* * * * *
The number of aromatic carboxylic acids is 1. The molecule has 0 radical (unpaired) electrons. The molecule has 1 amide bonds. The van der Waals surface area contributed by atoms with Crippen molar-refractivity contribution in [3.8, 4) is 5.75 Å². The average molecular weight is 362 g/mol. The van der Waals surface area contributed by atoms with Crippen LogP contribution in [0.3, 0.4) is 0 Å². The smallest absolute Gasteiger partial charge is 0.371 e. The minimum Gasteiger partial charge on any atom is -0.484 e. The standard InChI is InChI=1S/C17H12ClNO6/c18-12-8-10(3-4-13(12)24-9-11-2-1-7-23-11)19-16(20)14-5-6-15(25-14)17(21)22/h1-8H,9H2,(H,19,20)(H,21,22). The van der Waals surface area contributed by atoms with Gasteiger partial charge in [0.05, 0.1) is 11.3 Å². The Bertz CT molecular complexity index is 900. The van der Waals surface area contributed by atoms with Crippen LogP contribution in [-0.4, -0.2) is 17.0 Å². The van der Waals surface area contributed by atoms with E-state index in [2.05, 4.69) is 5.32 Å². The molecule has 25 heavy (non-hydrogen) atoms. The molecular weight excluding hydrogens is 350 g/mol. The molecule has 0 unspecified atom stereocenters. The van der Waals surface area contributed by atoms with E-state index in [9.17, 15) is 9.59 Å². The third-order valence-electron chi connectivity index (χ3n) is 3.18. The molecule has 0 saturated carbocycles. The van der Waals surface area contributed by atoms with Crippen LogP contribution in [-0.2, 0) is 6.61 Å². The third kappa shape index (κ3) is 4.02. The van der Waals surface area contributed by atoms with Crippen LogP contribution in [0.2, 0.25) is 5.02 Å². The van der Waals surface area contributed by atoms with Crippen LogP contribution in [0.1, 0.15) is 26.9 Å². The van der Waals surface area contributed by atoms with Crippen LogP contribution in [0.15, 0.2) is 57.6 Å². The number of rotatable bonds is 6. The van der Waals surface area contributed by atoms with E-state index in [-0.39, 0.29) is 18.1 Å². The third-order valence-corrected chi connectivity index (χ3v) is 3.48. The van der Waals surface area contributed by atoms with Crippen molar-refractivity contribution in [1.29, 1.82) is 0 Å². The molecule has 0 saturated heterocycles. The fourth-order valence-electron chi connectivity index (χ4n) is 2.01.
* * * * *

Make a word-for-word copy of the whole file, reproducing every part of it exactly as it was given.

The number of aromatic carboxylic acids is 1. The molecule has 0 radical (unpaired) electrons. The molecule has 1 amide bonds. The van der Waals surface area contributed by atoms with Crippen molar-refractivity contribution in [3.8, 4) is 5.75 Å². The average molecular weight is 362 g/mol. The van der Waals surface area contributed by atoms with Crippen LogP contribution in [0.3, 0.4) is 0 Å². The smallest absolute Gasteiger partial charge is 0.371 e. The minimum Gasteiger partial charge on any atom is -0.484 e. The standard InChI is InChI=1S/C17H12ClNO6/c18-12-8-10(3-4-13(12)24-9-11-2-1-7-23-11)19-16(20)14-5-6-15(25-14)17(21)22/h1-8H,9H2,(H,19,20)(H,21,22). The van der Waals surface area contributed by atoms with Gasteiger partial charge in [0.05, 0.1) is 11.3 Å². The Bertz CT molecular complexity index is 900. The van der Waals surface area contributed by atoms with Crippen LogP contribution in [-0.4, -0.2) is 17.0 Å². The van der Waals surface area contributed by atoms with E-state index in [2.05, 4.69) is 5.32 Å². The molecule has 25 heavy (non-hydrogen) atoms. The molecular weight excluding hydrogens is 350 g/mol. The molecule has 0 unspecified atom stereocenters. The van der Waals surface area contributed by atoms with E-state index in [9.17, 15) is 9.59 Å². The third-order valence-electron chi connectivity index (χ3n) is 3.18. The molecule has 0 saturated carbocycles. The van der Waals surface area contributed by atoms with Crippen LogP contribution in [-0.2, 0) is 6.61 Å². The third kappa shape index (κ3) is 4.02. The van der Waals surface area contributed by atoms with Crippen LogP contribution in [0.2, 0.25) is 5.02 Å². The van der Waals surface area contributed by atoms with Crippen LogP contribution in [0.1, 0.15) is 26.9 Å². The van der Waals surface area contributed by atoms with Crippen LogP contribution in [0.15, 0.2) is 57.6 Å². The number of rotatable bonds is 6. The van der Waals surface area contributed by atoms with E-state index in [-0.39, 0.29) is 18.1 Å². The third-order valence-corrected chi connectivity index (χ3v) is 3.48. The van der Waals surface area contributed by atoms with Crippen molar-refractivity contribution in [1.29, 1.82) is 0 Å². The molecule has 0 saturated heterocycles. The fourth-order valence-electron chi connectivity index (χ4n) is 2.01.